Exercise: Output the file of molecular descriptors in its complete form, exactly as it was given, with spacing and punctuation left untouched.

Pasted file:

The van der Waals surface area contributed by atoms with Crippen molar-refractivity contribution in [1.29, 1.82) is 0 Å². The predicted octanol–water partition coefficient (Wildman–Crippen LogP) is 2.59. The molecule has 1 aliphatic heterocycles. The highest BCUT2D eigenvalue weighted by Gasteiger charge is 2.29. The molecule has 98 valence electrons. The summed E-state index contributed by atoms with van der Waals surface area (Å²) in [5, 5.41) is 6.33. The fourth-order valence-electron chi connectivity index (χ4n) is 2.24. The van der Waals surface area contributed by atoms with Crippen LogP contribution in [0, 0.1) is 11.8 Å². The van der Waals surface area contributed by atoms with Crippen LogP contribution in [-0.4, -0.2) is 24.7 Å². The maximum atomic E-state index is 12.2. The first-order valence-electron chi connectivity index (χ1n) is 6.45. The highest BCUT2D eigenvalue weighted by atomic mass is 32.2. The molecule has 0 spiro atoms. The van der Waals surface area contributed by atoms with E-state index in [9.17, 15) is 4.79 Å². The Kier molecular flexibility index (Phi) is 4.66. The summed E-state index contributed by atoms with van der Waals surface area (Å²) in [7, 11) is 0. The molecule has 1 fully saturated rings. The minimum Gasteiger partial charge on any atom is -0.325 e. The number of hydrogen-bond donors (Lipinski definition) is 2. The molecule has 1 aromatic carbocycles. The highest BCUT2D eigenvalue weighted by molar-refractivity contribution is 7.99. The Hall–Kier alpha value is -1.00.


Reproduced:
The van der Waals surface area contributed by atoms with Crippen molar-refractivity contribution in [1.29, 1.82) is 0 Å². The predicted octanol–water partition coefficient (Wildman–Crippen LogP) is 2.59. The molecule has 1 aliphatic heterocycles. The highest BCUT2D eigenvalue weighted by Gasteiger charge is 2.29. The molecule has 98 valence electrons. The summed E-state index contributed by atoms with van der Waals surface area (Å²) in [5, 5.41) is 6.33. The fourth-order valence-electron chi connectivity index (χ4n) is 2.24. The van der Waals surface area contributed by atoms with Crippen LogP contribution in [0, 0.1) is 11.8 Å². The van der Waals surface area contributed by atoms with Crippen LogP contribution in [-0.4, -0.2) is 24.7 Å². The maximum atomic E-state index is 12.2. The first-order valence-electron chi connectivity index (χ1n) is 6.45. The highest BCUT2D eigenvalue weighted by atomic mass is 32.2. The molecule has 0 spiro atoms. The van der Waals surface area contributed by atoms with E-state index in [9.17, 15) is 4.79 Å². The Kier molecular flexibility index (Phi) is 4.66. The summed E-state index contributed by atoms with van der Waals surface area (Å²) in [7, 11) is 0. The molecule has 1 fully saturated rings. The minimum Gasteiger partial charge on any atom is -0.325 e. The number of hydrogen-bond donors (Lipinski definition) is 2. The molecule has 1 aromatic carbocycles. The highest BCUT2D eigenvalue weighted by molar-refractivity contribution is 7.99. The Hall–Kier alpha value is -1.00.